Chances are you are not a movie star. Chances are equally good that this state of affairs is not likely to change soon. But if you’ve ever wondered what it might be like to explore that golden realm where the gods and goddesses of the screen dwell, race over to the Booth Theater, where you can enjoy an audience with a woman who consorted almost exclusively with box office luminaries, or “twinklies” as she affectionately calls them.
In “I’ll Eat You Last,” a delectable soufflé of a solo show by John Logan that opened Wednesday night on Broadway, Bette Midler portrays the Hollywood agent Sue Mengers, who at the height of her reign in the 1970s could make a career merely by issuing an invitation to one of her A-list-only dinner parties. For a limited time, the tightly closed doors of the Beverly Hills aerie in which Mengers held court are being thrown open, and for the price of a ticket we all get to feel a little twinkly for a night.
It’s a heady sensation, thanks to the buoyant, witty writing of Mr. Logan (“Red”), the focused direction of Joe Mantello and above all to Ms. Midler, who gives the most lusciously entertaining performance of the Broadway season. Dropping names as if to the rhythm of a disco beat, snapping out wisecracks like acid-tipped darts that find the sweet spot every time, proffering profanity-laden advice about how to get ahead in show business: as the frank, brassy, foul-mouthed Mengers, who died in 2011, Ms. Midler cradles a spellbound audience in the palm of her hand from first joke to last toke. (Mengers’s love of celebrity was perhaps equaled only by her affection for marijuana.)
Or rather she would so cradle us, if both hands were not otherwise engaged. As she welcomes us, Sue does not deign to rise from the pillow-bestrewn couch on which she sits, or rather slinks (“Forgive me for not getting up,” she says, unapologetically. “Think of me as that caterpillar from ‘Alice in Wonderland,’ the one with the hash pipe”), but her silver-taloned fingers are in continual motion: slicing the air to accentuate a point, fiddling with the white-blond tresses framing her face, adjusting her signature glasses — oversize circles that symbolize a lifelong obsession with stargazing — or grabbing another cigarette or a joint, if not both at the same time.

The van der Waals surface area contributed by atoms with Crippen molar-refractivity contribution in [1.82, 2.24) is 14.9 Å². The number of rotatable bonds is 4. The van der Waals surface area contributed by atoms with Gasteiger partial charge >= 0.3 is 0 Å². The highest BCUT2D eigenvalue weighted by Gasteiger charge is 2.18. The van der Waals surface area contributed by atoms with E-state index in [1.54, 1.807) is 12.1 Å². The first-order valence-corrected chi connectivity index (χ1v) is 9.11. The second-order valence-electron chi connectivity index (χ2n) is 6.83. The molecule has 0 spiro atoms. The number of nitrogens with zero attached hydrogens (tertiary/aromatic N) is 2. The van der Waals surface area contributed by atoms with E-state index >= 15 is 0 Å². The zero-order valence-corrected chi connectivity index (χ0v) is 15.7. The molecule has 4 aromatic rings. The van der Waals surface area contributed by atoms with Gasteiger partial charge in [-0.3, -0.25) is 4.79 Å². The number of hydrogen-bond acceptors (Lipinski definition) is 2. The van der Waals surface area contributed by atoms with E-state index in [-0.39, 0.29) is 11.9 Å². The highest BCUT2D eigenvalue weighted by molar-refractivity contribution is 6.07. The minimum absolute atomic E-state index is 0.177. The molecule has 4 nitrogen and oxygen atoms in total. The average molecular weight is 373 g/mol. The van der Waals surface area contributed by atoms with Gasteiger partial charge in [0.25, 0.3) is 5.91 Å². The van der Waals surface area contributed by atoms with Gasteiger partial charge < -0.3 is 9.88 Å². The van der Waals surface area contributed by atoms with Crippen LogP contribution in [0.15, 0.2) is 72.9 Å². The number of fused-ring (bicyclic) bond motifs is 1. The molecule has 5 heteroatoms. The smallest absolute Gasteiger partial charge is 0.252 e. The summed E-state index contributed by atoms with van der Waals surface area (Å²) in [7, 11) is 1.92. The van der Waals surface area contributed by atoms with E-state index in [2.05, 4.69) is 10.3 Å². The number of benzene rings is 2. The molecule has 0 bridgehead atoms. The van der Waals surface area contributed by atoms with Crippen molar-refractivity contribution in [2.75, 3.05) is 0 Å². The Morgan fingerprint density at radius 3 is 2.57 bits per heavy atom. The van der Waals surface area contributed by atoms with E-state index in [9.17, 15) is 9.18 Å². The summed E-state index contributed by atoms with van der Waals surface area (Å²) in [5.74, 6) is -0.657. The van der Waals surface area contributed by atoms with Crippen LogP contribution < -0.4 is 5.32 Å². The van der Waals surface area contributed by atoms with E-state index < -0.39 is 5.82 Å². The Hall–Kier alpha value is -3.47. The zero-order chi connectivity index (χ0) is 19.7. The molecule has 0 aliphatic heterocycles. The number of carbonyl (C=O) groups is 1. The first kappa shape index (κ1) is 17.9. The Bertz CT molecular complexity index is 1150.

We have been invited into Sue’s private domain to provide a distraction from a dark cloud that has appeared on a formerly cloudless horizon, regarding matters both social and business — which for this woman are one and the same. (The year is 1981, as the décor by the designer Scott Pask tastefully whispers.) Sue is regaling us with tales from her well-stocked larder of Hollywood lore while she awaits a phone call from her great friend Barbra Streisand, who was also the biggest jewel in the crown of her client list — until just a few moments ago. The story of the Streisand defection will be told, but not until Sue has dished up great mountains of glittery Hollywood dirt. We learn how Sue finagled the female lead in “Chinatown” for Faye Dunaway. How Steve McQueen stole Ali MacGraw from the Paramount honcho Bob Evans, turning her into a high-class hausfrau and torpedoing her career. (Not a great loss to cinema history, perhaps, but as a fiercely loyal agent and friend, Sue resented it immensely.)